In Central Bucks, a battle over a restructured middle-school day

in the Central Bucks district protested the proposed changes in Doylestown on March 27. BILL REED / Staff
in the Central Bucks district protested the proposed changes in Doylestown on March 27. BILL REED / Staff (Students and parents)
Posted: April 08, 2012

Five thousand students are in the middle of an educational tug-of-war in one of the largest and most affluent school districts in Pennsylvania.

More is more, administrators and school board members say. An additional 10 minutes a day spent on each core subject, such as math, science and social studies, will help middle-school students learn better, they insist.

More is less, parents and teachers counter. Students will lose one period a day of art, music, gym, and other "special" classes.

The Central Bucks School District, based in Doylestown, plans to start the new scheduling and curriculum in the fall.

Not so fast, plead parents and teachers. Why fix a system that they think isn't broken?

"A major culture change in our middle schools is being rushed through without the participation of some of the major stakeholders in the district - parents, students, and staff," says Beth Darcy, a parent and founding member of Central Bucks Engage, a community group that opposes the move. "There's something very fishy about it."

Nearly 250 of the 340 teachers at the five middle schools have opposed the moves, saying they were shut out of the process.

Parents have set up a website, packed board meetings, staged a rally, written letters to Harrisburg. and placed an ad in a newspaper in an effort to persuade board members to table the changes.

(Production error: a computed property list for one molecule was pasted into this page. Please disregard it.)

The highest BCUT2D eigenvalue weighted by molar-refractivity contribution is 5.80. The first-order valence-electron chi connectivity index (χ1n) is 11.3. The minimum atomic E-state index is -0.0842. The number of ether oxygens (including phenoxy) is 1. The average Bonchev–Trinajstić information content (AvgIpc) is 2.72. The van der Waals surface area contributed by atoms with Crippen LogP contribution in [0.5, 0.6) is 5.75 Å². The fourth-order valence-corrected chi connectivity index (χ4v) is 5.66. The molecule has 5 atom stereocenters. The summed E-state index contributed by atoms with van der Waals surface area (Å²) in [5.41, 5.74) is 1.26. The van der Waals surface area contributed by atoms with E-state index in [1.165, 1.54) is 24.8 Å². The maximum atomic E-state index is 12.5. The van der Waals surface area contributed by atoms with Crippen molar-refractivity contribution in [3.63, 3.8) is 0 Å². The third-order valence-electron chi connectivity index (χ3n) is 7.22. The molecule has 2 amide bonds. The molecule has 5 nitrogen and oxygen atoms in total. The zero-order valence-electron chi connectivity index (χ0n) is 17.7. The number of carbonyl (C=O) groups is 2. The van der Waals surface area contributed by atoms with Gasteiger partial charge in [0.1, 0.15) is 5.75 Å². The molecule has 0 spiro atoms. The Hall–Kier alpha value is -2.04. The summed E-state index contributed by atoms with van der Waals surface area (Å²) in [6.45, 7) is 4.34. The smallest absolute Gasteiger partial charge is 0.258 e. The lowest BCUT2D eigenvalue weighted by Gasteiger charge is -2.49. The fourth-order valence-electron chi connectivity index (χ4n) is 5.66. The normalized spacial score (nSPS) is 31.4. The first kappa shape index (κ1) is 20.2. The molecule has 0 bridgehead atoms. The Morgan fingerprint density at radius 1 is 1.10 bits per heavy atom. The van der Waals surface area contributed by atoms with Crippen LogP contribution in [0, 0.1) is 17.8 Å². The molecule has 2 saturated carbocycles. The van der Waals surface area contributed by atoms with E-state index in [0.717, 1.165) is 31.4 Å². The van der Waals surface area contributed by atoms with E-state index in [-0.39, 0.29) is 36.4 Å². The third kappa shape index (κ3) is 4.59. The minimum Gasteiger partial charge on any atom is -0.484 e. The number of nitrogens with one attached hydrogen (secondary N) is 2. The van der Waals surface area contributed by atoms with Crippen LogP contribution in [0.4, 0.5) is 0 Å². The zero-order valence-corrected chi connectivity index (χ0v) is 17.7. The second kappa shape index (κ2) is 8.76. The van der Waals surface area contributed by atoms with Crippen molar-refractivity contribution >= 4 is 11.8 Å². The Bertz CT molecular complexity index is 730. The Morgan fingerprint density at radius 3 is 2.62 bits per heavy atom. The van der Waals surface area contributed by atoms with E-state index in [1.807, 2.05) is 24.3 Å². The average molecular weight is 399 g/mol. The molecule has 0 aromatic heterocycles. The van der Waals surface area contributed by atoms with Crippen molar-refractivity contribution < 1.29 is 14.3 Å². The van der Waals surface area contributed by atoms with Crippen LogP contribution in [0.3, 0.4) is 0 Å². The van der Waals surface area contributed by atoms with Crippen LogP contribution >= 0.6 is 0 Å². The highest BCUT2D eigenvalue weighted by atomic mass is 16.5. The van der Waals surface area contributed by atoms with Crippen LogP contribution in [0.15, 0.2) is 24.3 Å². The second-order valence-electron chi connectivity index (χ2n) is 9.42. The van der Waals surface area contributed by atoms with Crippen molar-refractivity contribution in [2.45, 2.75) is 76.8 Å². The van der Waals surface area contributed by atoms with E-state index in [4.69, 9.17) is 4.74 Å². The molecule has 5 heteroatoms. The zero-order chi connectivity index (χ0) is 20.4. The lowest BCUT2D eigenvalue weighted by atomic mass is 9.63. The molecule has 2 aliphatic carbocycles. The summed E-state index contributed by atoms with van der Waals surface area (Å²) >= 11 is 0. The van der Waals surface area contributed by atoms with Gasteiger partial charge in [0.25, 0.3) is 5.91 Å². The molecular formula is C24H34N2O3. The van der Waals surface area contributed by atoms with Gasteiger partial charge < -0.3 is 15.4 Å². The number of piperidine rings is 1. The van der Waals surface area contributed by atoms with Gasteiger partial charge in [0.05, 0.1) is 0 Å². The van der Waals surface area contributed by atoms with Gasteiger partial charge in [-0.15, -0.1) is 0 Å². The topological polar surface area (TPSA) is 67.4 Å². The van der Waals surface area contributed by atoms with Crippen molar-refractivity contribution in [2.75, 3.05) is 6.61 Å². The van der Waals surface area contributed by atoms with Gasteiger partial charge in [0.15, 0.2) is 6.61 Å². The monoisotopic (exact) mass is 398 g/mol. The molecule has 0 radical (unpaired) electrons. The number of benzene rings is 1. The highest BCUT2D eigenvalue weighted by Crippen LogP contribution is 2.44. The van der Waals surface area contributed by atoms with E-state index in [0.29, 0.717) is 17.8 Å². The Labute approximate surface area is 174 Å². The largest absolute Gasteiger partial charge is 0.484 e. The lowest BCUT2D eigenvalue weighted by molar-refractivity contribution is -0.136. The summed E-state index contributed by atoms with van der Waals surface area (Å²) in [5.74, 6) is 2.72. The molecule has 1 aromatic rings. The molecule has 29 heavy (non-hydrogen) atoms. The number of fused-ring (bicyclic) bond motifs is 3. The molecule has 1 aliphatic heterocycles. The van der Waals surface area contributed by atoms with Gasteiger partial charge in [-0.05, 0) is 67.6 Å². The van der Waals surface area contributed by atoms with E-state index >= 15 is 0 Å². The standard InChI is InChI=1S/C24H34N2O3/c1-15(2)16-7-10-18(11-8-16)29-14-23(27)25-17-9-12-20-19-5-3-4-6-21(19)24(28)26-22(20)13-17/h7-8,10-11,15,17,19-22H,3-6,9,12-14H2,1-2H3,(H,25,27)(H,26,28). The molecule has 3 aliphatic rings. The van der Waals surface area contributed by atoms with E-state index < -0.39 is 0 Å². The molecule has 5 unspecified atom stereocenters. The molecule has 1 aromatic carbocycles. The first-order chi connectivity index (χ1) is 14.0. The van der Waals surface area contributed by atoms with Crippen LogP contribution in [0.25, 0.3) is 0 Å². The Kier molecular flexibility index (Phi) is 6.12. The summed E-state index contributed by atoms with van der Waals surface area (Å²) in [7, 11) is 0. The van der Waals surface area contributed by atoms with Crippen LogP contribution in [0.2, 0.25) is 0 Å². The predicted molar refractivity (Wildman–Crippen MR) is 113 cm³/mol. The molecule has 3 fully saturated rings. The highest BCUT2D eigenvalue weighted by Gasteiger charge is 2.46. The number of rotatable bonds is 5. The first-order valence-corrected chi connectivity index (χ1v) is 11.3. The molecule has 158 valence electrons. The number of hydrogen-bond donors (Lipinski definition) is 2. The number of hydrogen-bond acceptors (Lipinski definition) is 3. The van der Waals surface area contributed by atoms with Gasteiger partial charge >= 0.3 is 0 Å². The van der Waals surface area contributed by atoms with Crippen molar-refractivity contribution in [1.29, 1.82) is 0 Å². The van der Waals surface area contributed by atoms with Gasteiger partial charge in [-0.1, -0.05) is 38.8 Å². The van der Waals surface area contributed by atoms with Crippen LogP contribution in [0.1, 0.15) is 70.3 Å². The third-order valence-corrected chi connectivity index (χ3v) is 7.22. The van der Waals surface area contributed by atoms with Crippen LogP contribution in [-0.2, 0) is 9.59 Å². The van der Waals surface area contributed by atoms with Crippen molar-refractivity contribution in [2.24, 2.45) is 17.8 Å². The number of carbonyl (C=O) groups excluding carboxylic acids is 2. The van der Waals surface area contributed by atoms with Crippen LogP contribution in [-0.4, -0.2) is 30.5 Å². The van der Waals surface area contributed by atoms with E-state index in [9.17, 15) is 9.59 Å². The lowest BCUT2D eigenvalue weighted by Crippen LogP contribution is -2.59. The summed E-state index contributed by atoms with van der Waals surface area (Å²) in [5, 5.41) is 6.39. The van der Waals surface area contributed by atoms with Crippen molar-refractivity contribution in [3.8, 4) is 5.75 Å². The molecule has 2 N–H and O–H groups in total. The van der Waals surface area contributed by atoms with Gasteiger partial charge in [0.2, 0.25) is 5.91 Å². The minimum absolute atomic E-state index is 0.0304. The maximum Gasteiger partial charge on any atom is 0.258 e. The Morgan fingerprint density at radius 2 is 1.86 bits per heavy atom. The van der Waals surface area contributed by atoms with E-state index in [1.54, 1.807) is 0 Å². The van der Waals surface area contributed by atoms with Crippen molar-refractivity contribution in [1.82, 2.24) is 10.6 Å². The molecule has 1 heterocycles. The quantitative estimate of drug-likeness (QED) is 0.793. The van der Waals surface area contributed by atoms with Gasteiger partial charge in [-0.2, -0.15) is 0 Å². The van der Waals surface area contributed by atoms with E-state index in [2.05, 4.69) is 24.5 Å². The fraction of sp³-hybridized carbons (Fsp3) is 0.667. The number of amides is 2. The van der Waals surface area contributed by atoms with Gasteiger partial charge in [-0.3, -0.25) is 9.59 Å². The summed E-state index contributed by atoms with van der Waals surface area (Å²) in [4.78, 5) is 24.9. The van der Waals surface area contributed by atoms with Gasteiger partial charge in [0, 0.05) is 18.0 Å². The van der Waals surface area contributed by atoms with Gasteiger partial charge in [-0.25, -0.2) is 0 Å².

"If you're teaching the same material in 10 more minutes, you're wasting my child's time and my money," John O'Connor said at the March 27 school board meeting.

"I appreciate the passion," the board's president, Paul Faulkner, responded after nearly an hour of challenges and criticism. "We could have done a better job" informing the community about the changes.

Still, he said, "this is a done deal."

Maybe.

The state has approved the district's plan to alter its middle-school schedule from seven periods of 46 minutes to six periods of 56 minutes.

But the department's Bureau of Teaching and Learning will investigate any possible "deficiency in learning," said Tim Eller, spokesman for the state Department of Education. The review was prompted by about 80 letters and by petitions bearing about 800 signatures from the community.

That review will include whether teachers of core subjects are qualified for instruction of computer skills, Eller said. The district plans to eliminate computer classes and integrate the skills into the core classes.

Parents say the administration has failed to provide statistics and studies showing that longer classes improve learning, or to name districts that use such curriculum and scheduling.

"We even filed a Right-to-Know request for research that was presented during the development of the plan, and we were told there are no records available," said Karen Smith, another founding member of Central Bucks Engage. "We assume that means no research was presented."

Superintendent N. Robert Laws, who is retiring at the end of the school year, and Nancy Silvious, assistant superintendent for secondary education, were unavailable for interviews, the district's spokesperson said.

Students' test scores are among the best in the state, so performance can't be the reason for changing a system that works, the parents say.